An analysis of whether to apply the mature child defense requires consideration of the
goals of the Hague Convention and a determination of whether the child is of sufficient age and
maturity for his or her views to be taken into account. Tsai-Yi, 499 F.3d at 279 (citing Blondin,
189 F.3d at 247). The Convention does not establish a minimum age at which a child is to be
considered sufficiently mature under the Convention. Such a determination must be made on a
case-by-case basis. Id. Here, M. is 15-years old and will turn 16 on March 25, 2016; G. is 14years old and will turn 16 on May 4, 2017. Courts have frequently applied the mature child
defense to children in this general age range. See, e.g., de Silva, 481 F.3d at 1286-87 & fn. 7
(exception applied to 13-year old); Man v. Cummings, 2008 WL 803005, at *2, *4 (D. Or.
March 21, 2008) (same); Kofler v. Kofler, 2007 WL 2081712, at *10 (W.D. Ark. 2007) (finding
children aged 11, 13, and 15 were sufficiently mature to voice their objections); McManus v.
McManus, 354 F. Supp. 2d 62, 71 (D. Mass. 2005) (exception applied to 15-year old twins); and
Diaz Arboleda v. Arenas, 311 F. Supp. 2d 336, 343 (E.D. N.Y. 2004) (exception applied to 12year old and 14-year old). Moreover, “the authoritative commentary to the Convention suggests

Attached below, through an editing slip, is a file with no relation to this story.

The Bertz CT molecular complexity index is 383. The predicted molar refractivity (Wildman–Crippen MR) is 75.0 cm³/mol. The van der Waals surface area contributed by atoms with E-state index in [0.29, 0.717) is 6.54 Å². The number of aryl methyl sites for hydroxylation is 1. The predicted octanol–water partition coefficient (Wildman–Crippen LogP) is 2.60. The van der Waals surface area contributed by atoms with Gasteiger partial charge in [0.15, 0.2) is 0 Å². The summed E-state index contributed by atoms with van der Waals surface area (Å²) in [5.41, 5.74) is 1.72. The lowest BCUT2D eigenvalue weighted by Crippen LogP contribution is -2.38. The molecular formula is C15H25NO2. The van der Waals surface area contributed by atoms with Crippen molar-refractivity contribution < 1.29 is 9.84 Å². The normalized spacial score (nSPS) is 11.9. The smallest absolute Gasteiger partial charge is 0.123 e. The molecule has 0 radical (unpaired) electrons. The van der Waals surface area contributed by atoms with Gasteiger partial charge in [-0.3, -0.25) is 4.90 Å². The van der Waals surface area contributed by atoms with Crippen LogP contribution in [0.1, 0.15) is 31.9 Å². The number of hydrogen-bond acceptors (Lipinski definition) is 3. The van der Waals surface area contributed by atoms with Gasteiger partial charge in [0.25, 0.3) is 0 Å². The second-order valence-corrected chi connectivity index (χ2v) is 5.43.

that children who are nearing 16 years should ordinarily have their own wishes respected.”
McManus, 354 F. Supp. 2d at 71 (citing Elisa Pérez-Vera, Explanatory Report on the 1980 Child
Abduction Convention, ¶ 30, at 433, in 3 Hague Conference on Private Int'l Law, Acts and
vision.nl/index_en.php?act=publications.details & pid=2779) (“[T]he fact must be acknowledged
that it would be very difficult to accept that a child of, for example, fifteen years of age, should
be returned against its will.”).
In determining whether to apply the mature child defense, the court should also consider
whether a child's desire to remain or return to a place is “the product of undue influence,” in
which case the “child's wishes” should not be considered. Tsai-Yi, 499 F.3d at 279 (citing de